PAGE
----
One way to do this is by using caching techniques. Rails V2.1 has simple cache access built in. Using the Rails.cache.read, Rails.cache.write, and related methods, you can create your own simple caching mechanism easily, and the back end can be a simple memory back end, a file-based back end, or a memcached server. You can find out more about Rails's built-in caching support in the Resources section. You don't need to create your own caching solution, though; you could use a pre-built Rails plug-in like Nick Kallen's cache money plug-in. This plug-in provides write-through caching and is based on code in use at Twitter. See Resources for more information.

Of course, not all Rails problems are related to the number of queries.


Rails grouping and aggregate calculations

One problem you can encounter involves doing work in Ruby that should be done by your database. This is a testament to how powerful Ruby is. It's difficult to imagine people voluntarily reimplementing parts of their database code in C without a significant incentive, but it's easy to do similar calculations on groups of ActiveRecord object in Rails. Unfortunately, Ruby is invariably slower than your database code. Don't perform calculations using a pure Ruby approach, as is shown in Listing 10.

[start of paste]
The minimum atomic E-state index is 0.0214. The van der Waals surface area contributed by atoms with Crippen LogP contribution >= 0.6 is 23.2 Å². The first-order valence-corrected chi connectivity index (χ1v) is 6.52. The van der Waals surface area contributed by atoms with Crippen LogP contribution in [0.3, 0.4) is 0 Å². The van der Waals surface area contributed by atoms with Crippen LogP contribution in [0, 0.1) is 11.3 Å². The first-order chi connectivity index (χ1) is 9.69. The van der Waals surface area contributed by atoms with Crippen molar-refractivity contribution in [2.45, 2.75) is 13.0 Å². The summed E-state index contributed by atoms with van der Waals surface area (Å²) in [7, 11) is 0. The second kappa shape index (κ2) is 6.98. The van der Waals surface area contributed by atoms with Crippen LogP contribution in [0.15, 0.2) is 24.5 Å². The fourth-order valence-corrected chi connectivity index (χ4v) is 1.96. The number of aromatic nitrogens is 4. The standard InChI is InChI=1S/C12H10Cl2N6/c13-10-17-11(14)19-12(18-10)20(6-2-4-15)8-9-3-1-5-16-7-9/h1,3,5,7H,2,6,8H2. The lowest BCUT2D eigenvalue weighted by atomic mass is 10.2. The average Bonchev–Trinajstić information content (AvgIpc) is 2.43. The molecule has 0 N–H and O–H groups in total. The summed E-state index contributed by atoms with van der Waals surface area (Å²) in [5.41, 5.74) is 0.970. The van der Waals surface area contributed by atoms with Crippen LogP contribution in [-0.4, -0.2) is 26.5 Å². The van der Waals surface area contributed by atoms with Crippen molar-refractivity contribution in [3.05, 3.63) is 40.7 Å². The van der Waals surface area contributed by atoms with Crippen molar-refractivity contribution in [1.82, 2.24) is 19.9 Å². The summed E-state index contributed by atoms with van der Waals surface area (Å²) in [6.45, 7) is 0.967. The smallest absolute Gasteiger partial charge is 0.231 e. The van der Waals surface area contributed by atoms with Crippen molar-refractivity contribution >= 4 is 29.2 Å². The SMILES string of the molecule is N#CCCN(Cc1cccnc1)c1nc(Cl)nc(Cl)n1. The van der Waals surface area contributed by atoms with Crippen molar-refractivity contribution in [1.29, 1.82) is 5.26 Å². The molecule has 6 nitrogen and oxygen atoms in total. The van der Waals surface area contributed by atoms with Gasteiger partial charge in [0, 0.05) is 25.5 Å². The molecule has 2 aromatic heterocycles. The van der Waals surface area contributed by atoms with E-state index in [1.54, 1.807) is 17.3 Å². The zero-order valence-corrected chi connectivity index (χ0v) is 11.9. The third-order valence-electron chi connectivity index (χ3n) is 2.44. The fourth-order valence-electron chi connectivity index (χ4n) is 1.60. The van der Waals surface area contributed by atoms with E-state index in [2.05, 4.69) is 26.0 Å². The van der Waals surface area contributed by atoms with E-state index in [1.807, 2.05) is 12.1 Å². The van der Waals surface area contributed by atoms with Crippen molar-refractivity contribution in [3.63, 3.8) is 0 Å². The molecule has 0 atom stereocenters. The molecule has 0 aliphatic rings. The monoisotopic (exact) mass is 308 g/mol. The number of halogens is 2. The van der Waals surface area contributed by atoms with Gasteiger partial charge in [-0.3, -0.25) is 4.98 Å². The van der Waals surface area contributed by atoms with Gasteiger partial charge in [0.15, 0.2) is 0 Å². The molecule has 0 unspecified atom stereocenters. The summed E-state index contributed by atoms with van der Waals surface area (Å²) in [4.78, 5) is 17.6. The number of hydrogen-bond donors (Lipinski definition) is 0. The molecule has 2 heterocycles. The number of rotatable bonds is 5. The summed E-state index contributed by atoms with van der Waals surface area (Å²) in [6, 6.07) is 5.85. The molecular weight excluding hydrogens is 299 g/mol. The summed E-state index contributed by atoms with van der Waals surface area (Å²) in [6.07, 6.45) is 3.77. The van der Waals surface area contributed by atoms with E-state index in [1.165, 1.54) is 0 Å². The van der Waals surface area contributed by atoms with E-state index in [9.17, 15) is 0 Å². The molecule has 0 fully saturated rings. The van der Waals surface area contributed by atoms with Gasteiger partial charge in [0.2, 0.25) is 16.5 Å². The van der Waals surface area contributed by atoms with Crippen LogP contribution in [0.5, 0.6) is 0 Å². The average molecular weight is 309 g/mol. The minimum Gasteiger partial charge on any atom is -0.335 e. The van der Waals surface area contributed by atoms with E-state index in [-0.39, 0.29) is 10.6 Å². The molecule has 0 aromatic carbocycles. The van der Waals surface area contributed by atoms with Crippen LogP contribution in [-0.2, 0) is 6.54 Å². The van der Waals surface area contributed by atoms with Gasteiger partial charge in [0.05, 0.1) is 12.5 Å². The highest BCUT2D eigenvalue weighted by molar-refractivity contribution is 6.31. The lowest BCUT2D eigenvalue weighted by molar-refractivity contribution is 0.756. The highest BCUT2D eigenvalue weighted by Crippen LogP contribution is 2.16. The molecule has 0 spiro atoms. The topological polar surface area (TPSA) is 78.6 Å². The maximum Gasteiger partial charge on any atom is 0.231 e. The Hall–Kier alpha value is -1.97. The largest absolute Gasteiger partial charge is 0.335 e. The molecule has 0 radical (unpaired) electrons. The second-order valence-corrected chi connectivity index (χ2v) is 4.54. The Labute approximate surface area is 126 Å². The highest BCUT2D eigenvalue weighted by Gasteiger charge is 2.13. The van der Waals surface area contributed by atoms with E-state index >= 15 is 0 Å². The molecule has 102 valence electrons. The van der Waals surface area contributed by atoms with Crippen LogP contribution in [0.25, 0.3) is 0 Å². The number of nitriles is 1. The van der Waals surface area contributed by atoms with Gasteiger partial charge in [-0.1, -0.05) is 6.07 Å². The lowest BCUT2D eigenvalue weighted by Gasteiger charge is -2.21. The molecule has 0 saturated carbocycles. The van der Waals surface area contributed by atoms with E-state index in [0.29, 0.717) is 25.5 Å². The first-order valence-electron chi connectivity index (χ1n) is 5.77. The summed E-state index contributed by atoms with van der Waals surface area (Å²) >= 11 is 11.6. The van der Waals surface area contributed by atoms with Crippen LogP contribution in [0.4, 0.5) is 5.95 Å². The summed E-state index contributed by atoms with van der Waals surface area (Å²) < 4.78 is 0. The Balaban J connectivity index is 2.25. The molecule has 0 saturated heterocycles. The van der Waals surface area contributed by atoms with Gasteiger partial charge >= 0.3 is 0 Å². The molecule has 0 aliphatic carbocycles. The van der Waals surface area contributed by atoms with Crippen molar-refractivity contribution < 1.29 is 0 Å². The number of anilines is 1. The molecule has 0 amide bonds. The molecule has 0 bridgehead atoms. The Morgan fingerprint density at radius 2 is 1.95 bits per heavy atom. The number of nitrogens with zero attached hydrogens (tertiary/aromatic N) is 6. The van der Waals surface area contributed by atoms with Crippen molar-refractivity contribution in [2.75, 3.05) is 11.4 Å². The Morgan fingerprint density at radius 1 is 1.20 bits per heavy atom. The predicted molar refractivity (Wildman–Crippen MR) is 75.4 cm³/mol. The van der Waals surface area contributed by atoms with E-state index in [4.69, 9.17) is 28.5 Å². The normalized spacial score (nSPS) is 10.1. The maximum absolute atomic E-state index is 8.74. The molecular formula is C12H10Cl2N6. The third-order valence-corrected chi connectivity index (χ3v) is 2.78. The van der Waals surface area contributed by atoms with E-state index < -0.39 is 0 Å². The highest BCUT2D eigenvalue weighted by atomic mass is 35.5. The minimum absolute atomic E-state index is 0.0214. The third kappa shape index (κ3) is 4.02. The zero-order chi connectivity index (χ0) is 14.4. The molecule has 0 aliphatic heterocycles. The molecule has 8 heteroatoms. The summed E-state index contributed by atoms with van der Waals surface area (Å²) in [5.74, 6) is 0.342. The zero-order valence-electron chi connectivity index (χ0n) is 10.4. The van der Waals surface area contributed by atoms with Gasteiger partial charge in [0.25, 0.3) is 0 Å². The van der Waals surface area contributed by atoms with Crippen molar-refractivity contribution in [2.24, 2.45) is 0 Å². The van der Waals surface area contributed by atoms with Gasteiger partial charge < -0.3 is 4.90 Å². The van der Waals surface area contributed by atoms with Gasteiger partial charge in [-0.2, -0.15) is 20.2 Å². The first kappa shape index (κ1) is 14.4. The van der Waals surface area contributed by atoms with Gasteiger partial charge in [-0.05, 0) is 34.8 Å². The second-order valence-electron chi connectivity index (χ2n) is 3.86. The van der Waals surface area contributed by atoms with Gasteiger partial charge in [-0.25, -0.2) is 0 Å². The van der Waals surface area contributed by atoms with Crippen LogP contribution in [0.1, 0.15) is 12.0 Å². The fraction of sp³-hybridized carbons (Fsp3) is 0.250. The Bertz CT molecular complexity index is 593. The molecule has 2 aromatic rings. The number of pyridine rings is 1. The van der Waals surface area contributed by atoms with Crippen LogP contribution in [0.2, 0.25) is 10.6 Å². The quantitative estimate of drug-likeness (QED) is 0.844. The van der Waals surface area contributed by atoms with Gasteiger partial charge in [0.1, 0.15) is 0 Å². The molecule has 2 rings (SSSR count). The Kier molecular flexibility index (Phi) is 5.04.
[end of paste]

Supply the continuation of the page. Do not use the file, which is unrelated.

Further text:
Listing 10. Incorrect way to perform grouping calculations
 all_ages = Person.find(:all).group_by(&:age).keys.uniq
  oldest_age = Person.find(:all).max

Instead, Rails provides a series of grouping and aggregate functions for you. Use them as shown in Listing 11.

Listing 11. Correct way to perform grouping calculations
 all_ages = Person.find(:all, :group=>[:age])  
  oldest_age = Person.calcuate(:max, :age)

There are a number of options to ActiveRecord::Base#find you can use to mimic SQL. You can find out more in the Rails documentation. Note that the calculate method works with any valid aggregate function that your database supports, such as :min, :sum, and :avg. Additionally, calculate can take a number of arguments, such as :conditions. Check the Rails documentation for details.